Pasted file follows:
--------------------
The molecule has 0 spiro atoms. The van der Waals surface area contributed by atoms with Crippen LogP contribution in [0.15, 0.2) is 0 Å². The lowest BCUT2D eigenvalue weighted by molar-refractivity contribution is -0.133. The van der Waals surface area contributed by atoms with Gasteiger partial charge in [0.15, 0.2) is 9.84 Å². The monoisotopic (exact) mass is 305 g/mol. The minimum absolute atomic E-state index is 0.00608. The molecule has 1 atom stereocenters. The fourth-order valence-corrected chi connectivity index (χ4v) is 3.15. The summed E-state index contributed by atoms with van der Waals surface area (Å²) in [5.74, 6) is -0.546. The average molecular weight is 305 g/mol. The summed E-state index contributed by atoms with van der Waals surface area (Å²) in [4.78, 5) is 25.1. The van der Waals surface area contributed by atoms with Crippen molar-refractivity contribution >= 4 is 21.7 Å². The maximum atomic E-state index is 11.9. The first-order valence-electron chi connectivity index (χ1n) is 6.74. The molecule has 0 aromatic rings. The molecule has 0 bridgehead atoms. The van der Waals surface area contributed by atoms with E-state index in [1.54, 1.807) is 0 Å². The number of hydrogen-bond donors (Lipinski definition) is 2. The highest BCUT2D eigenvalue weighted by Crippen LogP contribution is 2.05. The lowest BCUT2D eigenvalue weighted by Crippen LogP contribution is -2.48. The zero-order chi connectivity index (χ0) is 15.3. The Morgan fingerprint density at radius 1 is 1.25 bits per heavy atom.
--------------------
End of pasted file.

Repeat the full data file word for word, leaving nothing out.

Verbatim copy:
The molecule has 0 spiro atoms. The van der Waals surface area contributed by atoms with Crippen LogP contribution in [0.15, 0.2) is 0 Å². The lowest BCUT2D eigenvalue weighted by molar-refractivity contribution is -0.133. The van der Waals surface area contributed by atoms with Gasteiger partial charge in [0.15, 0.2) is 9.84 Å². The monoisotopic (exact) mass is 305 g/mol. The minimum absolute atomic E-state index is 0.00608. The molecule has 1 atom stereocenters. The fourth-order valence-corrected chi connectivity index (χ4v) is 3.15. The summed E-state index contributed by atoms with van der Waals surface area (Å²) in [5.74, 6) is -0.546. The average molecular weight is 305 g/mol. The summed E-state index contributed by atoms with van der Waals surface area (Å²) in [4.78, 5) is 25.1. The van der Waals surface area contributed by atoms with Crippen molar-refractivity contribution >= 4 is 21.7 Å². The maximum atomic E-state index is 11.9. The first-order valence-electron chi connectivity index (χ1n) is 6.74. The molecule has 0 aromatic rings. The molecule has 0 bridgehead atoms. The van der Waals surface area contributed by atoms with E-state index in [1.54, 1.807) is 0 Å². The number of hydrogen-bond donors (Lipinski definition) is 2. The highest BCUT2D eigenvalue weighted by Crippen LogP contribution is 2.05. The lowest BCUT2D eigenvalue weighted by Crippen LogP contribution is -2.48. The zero-order chi connectivity index (χ0) is 15.3. The Morgan fingerprint density at radius 1 is 1.25 bits per heavy atom.